Project Azorian: The CIA and the Raising of the K-129 (Google eBook)

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Naval Institute Press, Dec 7, 2010 - History - 238 pages
12 Reviews
Despite incredible political, military, and intelligence risks, and after six years of secret preparations, the CIA attempted to salvage the sunken Soviet ballistic missile submarine K-129 from the depths of the North Pacific Ocean in early August 1974. This audacious effort was carried out under the cover of an undersea mining operation sponsored by eccentric billionaire Howard Hughes. “Azorian”—incorrectly identified as Project Jennifer by the press— was the most ambitious ocean engineering endeavor ever attempted and can be compared to the 1969 moon landing for its level of technological achievement.

Following the sinking of a Soviet missile submarine in March 1968, U.S. intelligence agencies were able to determine the precise location and to develop a means of raising the submarine from a depth of more than 16,000 feet. Previously, the deepest salvage attempt of a submarine had been accomplished at 245 feet. The remarkable effort to reach the K-129, which contained nuclear-armed torpedoes and missiles as well as cryptographic equipment, was conducted with Soviet naval ships a few hundred yards from the lift ship, the Hughes Glomar Explorer.

While other books have been published about this secret project, none has provided an accurate and detailed account of this remarkable undertaking. To fully document the story, the authors conducted extensive interviews with men who were on board the Glomar Explorer and the USS Halibut, the submarine that found the wreckage, as well as with U.S. naval intelligence officers and with Soviet naval officers and scientists.

The authors had access to the Glomar Explorer’s logs and to other documents from U.S. and Soviet sources. The book is based, in part, on the research for Michael White's ground-breaking documentary film,Azorian: The Raising of the K-129, released in late 2009. As a result of the research for the book and the documentary film, the CIA reluctantly issued a report on Project Azorian in early 2010, even though they tried to withhold details that were in that brief document from the public record by redacting one-third of it. In this book, the story of the CIA’s Project Azorian is finally revealed after decades of secrecy.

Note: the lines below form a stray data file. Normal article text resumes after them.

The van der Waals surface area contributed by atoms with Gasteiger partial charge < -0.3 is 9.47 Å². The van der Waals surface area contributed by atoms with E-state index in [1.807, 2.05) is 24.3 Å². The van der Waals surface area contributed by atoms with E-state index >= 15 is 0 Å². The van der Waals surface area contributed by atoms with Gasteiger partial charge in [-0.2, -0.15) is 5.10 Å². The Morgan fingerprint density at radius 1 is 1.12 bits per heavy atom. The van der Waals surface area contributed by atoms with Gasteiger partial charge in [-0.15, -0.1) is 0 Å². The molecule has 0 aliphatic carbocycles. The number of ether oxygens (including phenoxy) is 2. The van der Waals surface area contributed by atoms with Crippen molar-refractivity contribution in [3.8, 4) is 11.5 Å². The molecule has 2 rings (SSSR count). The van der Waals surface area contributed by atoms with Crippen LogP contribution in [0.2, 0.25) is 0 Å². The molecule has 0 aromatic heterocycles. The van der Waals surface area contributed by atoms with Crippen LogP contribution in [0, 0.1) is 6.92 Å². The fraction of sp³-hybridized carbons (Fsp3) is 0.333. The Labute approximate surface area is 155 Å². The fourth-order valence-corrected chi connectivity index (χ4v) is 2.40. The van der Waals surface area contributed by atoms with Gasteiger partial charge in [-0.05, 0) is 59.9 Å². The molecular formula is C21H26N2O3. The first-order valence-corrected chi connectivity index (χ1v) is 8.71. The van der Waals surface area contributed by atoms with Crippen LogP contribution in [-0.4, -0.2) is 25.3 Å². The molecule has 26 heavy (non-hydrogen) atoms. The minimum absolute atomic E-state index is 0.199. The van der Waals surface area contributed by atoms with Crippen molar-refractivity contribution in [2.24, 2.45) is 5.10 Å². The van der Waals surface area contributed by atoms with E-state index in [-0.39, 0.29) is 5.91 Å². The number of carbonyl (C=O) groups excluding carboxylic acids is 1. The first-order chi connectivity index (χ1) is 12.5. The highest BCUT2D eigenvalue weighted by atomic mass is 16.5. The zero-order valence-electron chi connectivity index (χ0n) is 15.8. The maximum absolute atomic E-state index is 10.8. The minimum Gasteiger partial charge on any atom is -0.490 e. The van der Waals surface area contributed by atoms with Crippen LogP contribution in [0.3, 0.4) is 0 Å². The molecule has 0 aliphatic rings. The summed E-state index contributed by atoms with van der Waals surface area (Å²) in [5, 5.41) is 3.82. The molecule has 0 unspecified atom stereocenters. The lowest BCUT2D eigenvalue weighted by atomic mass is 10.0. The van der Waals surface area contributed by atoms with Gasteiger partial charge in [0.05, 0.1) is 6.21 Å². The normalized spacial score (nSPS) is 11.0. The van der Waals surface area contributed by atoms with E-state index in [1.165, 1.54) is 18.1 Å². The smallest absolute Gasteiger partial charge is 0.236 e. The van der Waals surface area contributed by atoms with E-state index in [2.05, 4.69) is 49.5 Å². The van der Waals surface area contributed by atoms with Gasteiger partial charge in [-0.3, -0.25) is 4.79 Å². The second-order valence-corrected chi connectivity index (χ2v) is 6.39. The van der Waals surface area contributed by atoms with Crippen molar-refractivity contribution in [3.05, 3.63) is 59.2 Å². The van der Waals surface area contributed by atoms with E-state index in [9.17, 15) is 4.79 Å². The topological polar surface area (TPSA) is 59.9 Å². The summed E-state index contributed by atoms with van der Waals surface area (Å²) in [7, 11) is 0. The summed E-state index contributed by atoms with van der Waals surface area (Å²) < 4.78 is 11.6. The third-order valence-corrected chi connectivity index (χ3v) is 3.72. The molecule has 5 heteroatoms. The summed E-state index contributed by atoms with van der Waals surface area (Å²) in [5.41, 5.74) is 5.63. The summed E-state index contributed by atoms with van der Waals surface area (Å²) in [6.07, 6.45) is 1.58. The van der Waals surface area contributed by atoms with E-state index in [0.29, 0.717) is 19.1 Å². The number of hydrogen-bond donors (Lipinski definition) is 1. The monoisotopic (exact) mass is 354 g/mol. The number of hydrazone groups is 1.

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Review: Project Azorian: The CIA and the Raising of the K-129

User Review  - Anthony - Goodreads

Although the book is short, it is packed with information not previously accessible to the public. As a fan of Cold War history I had read much about Azorian or "Project Jennifer" as it was known ... Read full review

Review: Project Azorian: The CIA and the Raising of the K-129

User Review  - Jeff - Goodreads

This book details how the CIA in partnership with other American corporations found a missing Soviet submarine in the early 70's and built a specialized ship to raise it up for intelligence materials ... Read full review

Contents

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86
VIII
102
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135
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Copyright

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About the author (2010)

Norman Polmar is an internationally known analyst, consultant, and award-winning author specializing in the naval, aviation, and intelligence areas. He has participated in or directed major studies in these areas for the U.S. Department of Defense and Navy, and served as a consultant to U.S. and foreign commercial firms and government agencies. He has been an advisor or consultant on naval issues to three U.S. Secretaries of the Navy and two Chiefs of Naval Operations, as well as to three U.S. Senators and a Speaker of the House of Representatives. He has 50 published books to his credit, including eight previous editions of Ships and Aircraft of the U.S. Fleet and four editions of Guide to the Soviet Navy. Mr. Polmar is a columnist for Proceedings and Naval History magazines. He is a resident of Alexandria, VA .

Michael White (1948 2008), one of the founders of narrative therapy and co-director of the Dulwich Centre, an institute for narrative practice and community work in Adelaide, Australia, made significant contributions to psychotherapy and family therapy. He is the author of "Maps of Narrative Practice " and co-author of "Narrative Means to Therapeutic Ends".

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